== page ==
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Paris Data Geeks
Paris Data Geeks
Paris Data Geeks
Paris Data Geeks
Paris Data Geeks
Paris Data Geeks
Paris Data Geeks
Paris Data Geeks
Paris Data Geeks
Paris Data Geeks
Paris Data Geeks
Paris Data Geeks
Paris Data Geeks
Paris Data Geeks
Paris Data Geeks
Paris Data Geeks
Paris Data Geeks
Paris Data Geeks
Paris Data Geeks
Paris Data Geeks
Paris Data Geeks
Paris Data Geeks
Paris Data Geeks
Paris Data Geeks
Paris Data Geeks
Paris Data Geeks
Paris Data Geeks
Paris Data Geeks
Paris Data Geeks
Paris Data Geeks
Paris Data Geeks
Paris Data Geeks
Paris Data Geeks
Paris Data Geeks
Paris Data Geeks
Paris Data Geeks
Paris Data Geeks
Paris Data Geeks
Paris Data Geeks
Paris Data Geeks
Paris Data Geeks
Paris Data Geeks
Paris Data Geeks
Paris Data Geeks
Paris Data Geeks
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Paris Data Geeks
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Paris Data Geeks

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A quick BOF talk given by Ted Dunning in Paris at Devoxx

A quick BOF talk given by Ted Dunning in Paris at Devoxx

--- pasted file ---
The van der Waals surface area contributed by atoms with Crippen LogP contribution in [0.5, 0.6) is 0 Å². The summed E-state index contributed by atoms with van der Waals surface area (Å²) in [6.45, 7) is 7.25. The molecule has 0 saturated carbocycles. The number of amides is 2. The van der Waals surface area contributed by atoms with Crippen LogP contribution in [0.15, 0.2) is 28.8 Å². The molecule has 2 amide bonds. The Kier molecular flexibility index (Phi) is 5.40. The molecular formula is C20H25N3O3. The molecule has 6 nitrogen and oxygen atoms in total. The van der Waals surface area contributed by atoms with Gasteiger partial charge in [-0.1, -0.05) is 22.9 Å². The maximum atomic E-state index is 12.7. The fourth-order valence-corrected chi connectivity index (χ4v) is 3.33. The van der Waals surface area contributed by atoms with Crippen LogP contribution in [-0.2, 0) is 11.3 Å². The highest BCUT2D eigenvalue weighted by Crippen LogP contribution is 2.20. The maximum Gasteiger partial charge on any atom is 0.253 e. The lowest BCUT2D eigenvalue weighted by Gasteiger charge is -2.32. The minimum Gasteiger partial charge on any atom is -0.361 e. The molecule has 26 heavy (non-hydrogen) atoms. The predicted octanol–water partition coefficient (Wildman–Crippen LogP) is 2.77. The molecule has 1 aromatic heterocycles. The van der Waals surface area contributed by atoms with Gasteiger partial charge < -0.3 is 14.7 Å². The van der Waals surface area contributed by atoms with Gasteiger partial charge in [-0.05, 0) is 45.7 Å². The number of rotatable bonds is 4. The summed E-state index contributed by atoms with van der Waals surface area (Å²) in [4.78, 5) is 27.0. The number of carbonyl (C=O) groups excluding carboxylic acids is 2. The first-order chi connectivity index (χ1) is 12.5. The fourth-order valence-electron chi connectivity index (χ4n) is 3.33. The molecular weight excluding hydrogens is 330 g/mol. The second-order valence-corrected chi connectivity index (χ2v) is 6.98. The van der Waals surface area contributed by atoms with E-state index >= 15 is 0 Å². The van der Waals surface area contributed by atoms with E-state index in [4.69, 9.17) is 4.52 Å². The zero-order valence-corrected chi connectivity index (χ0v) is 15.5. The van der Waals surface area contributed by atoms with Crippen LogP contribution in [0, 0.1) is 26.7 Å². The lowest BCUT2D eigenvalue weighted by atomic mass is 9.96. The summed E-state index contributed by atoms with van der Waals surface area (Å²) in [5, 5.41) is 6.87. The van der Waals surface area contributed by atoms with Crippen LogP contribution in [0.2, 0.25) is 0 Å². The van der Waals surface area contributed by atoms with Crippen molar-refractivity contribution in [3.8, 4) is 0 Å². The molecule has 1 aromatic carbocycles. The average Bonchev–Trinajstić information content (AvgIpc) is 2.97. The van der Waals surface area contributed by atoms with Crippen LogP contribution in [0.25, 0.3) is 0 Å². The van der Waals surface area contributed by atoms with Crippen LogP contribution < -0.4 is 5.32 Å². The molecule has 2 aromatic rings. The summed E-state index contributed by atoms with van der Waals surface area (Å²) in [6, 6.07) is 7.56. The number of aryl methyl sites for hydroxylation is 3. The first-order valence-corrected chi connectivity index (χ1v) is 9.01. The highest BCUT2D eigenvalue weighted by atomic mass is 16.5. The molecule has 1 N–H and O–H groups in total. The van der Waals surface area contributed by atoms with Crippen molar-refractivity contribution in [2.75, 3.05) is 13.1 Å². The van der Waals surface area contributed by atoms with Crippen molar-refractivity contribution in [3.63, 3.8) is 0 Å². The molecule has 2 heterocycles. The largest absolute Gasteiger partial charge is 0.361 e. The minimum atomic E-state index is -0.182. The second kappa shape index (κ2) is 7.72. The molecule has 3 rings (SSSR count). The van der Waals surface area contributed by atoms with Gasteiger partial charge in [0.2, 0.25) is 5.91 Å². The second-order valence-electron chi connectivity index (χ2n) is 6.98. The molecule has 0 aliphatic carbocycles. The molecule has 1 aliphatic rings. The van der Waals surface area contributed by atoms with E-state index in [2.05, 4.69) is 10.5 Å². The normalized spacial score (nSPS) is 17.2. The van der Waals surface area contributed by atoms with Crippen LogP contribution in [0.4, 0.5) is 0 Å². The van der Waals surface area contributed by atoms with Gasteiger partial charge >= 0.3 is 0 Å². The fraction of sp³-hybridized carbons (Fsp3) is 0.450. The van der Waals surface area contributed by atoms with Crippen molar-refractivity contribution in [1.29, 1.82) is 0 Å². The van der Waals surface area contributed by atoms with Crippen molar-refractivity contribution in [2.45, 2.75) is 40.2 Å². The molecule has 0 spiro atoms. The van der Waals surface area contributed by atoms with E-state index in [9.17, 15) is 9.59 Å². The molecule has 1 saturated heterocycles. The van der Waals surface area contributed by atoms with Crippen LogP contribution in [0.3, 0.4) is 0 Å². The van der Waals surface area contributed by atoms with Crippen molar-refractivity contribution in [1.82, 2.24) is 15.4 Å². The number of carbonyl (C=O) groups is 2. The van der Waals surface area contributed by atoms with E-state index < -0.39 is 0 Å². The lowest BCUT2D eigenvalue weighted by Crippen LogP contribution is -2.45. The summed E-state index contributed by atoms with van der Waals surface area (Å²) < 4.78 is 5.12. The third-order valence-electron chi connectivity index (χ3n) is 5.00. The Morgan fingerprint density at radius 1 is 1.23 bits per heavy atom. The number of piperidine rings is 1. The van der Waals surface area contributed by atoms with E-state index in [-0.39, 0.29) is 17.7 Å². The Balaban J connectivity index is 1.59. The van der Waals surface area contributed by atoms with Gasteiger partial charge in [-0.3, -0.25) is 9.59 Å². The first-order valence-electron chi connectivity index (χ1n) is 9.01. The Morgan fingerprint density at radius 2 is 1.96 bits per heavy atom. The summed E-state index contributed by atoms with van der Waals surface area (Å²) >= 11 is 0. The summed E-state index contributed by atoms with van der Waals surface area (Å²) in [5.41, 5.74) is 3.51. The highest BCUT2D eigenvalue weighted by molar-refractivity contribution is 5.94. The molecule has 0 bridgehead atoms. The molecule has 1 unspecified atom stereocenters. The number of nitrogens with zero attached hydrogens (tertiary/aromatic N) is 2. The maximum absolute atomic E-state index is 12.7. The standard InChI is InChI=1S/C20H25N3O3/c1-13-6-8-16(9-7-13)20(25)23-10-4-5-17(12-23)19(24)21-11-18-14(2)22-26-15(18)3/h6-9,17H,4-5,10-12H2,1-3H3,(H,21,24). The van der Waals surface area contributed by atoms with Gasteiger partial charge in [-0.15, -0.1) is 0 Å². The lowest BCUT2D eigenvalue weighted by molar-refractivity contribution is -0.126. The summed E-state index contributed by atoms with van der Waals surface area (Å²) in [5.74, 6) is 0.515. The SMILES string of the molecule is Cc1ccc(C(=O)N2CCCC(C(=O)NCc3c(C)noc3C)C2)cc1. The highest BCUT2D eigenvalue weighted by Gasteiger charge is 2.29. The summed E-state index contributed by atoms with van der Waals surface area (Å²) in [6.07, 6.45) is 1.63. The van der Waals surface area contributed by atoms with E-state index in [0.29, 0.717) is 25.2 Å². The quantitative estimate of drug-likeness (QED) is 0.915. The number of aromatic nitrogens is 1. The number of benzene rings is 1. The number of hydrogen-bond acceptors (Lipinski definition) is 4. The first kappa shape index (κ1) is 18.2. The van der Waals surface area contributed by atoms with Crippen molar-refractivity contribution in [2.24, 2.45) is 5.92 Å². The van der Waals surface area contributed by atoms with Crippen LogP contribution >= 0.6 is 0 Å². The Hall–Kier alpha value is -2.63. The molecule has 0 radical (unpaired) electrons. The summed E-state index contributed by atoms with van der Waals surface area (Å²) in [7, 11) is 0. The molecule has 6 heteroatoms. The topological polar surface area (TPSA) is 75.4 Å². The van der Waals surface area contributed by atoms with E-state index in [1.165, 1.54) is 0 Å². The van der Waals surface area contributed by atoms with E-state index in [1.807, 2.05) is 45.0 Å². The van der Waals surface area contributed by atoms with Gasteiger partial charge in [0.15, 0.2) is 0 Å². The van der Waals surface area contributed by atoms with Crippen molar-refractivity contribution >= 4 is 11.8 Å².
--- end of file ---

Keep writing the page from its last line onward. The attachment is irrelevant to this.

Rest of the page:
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  • 1. Practical Machine Learning with Mahout
  • 2. whoami – Ted Dunning • Chief Application Architect, MapR Technologies • Committer, member, Apache Software Foundation – particularly Mahout, Zookeeper and Drill (we’re hiring) • Contact me at tdunning@maprtech.com tdunning@apache.com ted.dunning@gmail.com @ted_dunning
  • 3. Agenda • What works at scale • Recommendation • Unsupervised - Clustering
  • 4. What Works at Scale • Logging • Counting • Session grouping
  • 5. What Works at Scale • Logging • Counting • Session grouping • Really. Don’t bet on anything much more complex than these
  • 6. What Works at Scale • Logging • Counting • Session grouping • Really. Don’t bet on anything much more complex than these • These are harder than they look
  • 7. Recommendations